This month’s contract clinic question comes from a contractor worried about whether it can claim for working overtime to deliver a school project in time for the new term. Mark Newton explains.
We’re a contractor on a school project in the north east. The project was running behind, so we brought in more resources so the school could reopen in September. We managed to get the school back on track, but now the employer is refusing to cover the cost of the extra resources. What can we do?
To determine the next steps for the contractor, it’s important to understand the term ‘acceleration’ in contractual terms, and the different types. First, acceleration may mean different things to different people. One helpful definition comes from the Society of Construction Law (SCL), which defines it as being:
“The application of additional resources or alternative construction sequences or methodologies seeking to achieve the planned scope of work in a shorter time than planned or execution of additional scope of work within the original planned duration.”
Essentially it can be encapsulated as a period where you have increased productivity to complete the works either before the completion date or to mitigate any delays to the project which you may be culpable for.
It is important to establish why the project is running behind. It may be that the contractor caused a delay to the project. If so, it is likely that the reason for accelerating is to complete the works by the contractual completion date. In doing so the contractor may avoid liquidated damages being levied by the employer. This form of acceleration is commonly referred to as voluntary.
Alternatively, if the employer has caused delay (knowingly or not), you may be entitled to recover the costs associated with accelerating the works, provided the acceleration has been instructed. Typically, there are two types of acceleration associated with employer-led delays: agreement and constructive.
Agreement or express acceleration is where the employer formally instructs the contractor to accelerate their works, to achieve the contractual completion date. Most standard forms of contracts include a provision to accelerate the works.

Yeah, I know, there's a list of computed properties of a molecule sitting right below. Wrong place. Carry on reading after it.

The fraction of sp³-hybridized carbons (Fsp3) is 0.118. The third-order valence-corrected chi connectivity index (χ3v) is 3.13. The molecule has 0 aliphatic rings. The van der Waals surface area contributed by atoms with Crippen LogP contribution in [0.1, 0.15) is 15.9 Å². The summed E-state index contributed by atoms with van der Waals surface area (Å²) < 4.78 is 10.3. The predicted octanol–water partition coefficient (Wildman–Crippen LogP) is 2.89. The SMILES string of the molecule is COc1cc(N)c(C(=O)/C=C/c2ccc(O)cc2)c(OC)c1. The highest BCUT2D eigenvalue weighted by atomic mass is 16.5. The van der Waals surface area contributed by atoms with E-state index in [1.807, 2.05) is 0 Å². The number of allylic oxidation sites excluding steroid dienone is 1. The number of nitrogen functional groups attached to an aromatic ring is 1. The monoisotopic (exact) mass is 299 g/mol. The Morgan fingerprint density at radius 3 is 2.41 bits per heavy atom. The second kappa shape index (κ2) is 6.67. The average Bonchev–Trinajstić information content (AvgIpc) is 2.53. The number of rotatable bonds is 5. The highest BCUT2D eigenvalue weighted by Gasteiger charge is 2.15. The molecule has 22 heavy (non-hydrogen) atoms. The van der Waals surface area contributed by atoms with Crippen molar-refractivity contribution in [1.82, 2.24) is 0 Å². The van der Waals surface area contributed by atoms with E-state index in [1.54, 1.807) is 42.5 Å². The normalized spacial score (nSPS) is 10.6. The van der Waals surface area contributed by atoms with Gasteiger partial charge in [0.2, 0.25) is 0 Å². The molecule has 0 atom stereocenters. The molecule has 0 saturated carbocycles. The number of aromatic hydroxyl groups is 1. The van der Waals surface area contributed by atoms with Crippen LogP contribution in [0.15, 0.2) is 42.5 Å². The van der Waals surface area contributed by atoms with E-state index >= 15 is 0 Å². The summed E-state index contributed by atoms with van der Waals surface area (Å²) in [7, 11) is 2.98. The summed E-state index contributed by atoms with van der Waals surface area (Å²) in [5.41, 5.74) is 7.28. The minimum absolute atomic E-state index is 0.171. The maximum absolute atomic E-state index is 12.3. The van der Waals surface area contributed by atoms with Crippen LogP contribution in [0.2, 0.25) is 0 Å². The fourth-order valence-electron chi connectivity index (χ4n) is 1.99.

If it is a state school project, the possibility is that you’re working under NEC. The NEC 4 provides for agreed acceleration under Core Clause 36. Private schools and other projects are most likely under JCT. JCT provides for the same process under its Schedule 2 Variation and Acceleration Quotation Procedures.
Be sure to check what your contract says and whether it’s been amended or not.
Generally, it is more difficult to recover monies associated with constructive acceleration.
Here, you may accelerate to complete the works by the contractual completion date when the employer has caused a delay they do not recognise. In such a scenario they may refuse to award an extension of time. In this scenario, the contractor accelerates the works to prevent the employer from applying liquidated damages for finishing late.
When dealing with constructive acceleration, it is worth highlighting the Society of Construction Law (SCL) Delay and Disruption Protocol advice:
“Where the contractor is considering implementing acceleration measures… the contractor should first take steps to have the dispute or difference about entitlement to an extension of time resolved in accordance with the contract dispute resolution provisions.”
Each scenario detailed has differing outcomes on the ability of the contractor to recover the costs associated with accelerating the works and achieving the contractual completion date. With voluntary acceleration, you will not be able to recover the costs associated with this form of acceleration. The contractor is culpable for causing the delay to the completion date initially.
Agreement acceleration means the parties have agreed to accelerate the works and an acceleration quotation has been accepted and engrossed into the contract. If the employer refutes acceptance of the agreement, the contractor can seek to recover costs through dispute resolution procedures in the contract. Be careful though. Even if an agreement to accelerate is in place, keep contemporaneous records, in case you don’t achieve acceleration for any reason.
Constructive acceleration carries an inherent risk for the contractor. This is because there is no formal agreement in place for the employer to pay out any costs associated with the work being accelerated. In addition, the courts in England and Wales have not taken kindly to constructive acceleration. It would be more favourable for the contractor to have pursued the decision to accelerate on the refusal of the employer to award a genuine entitlement to an extension of time.
Key to all of this, as always, is the maintenance of good records. To prove an entitlement to time or money and to prove both the cause of any delay and the result of any acceleration, you will need good, detailed and contemporaneous records. The better and more precise the records, the more likely that time or money will be recovered.
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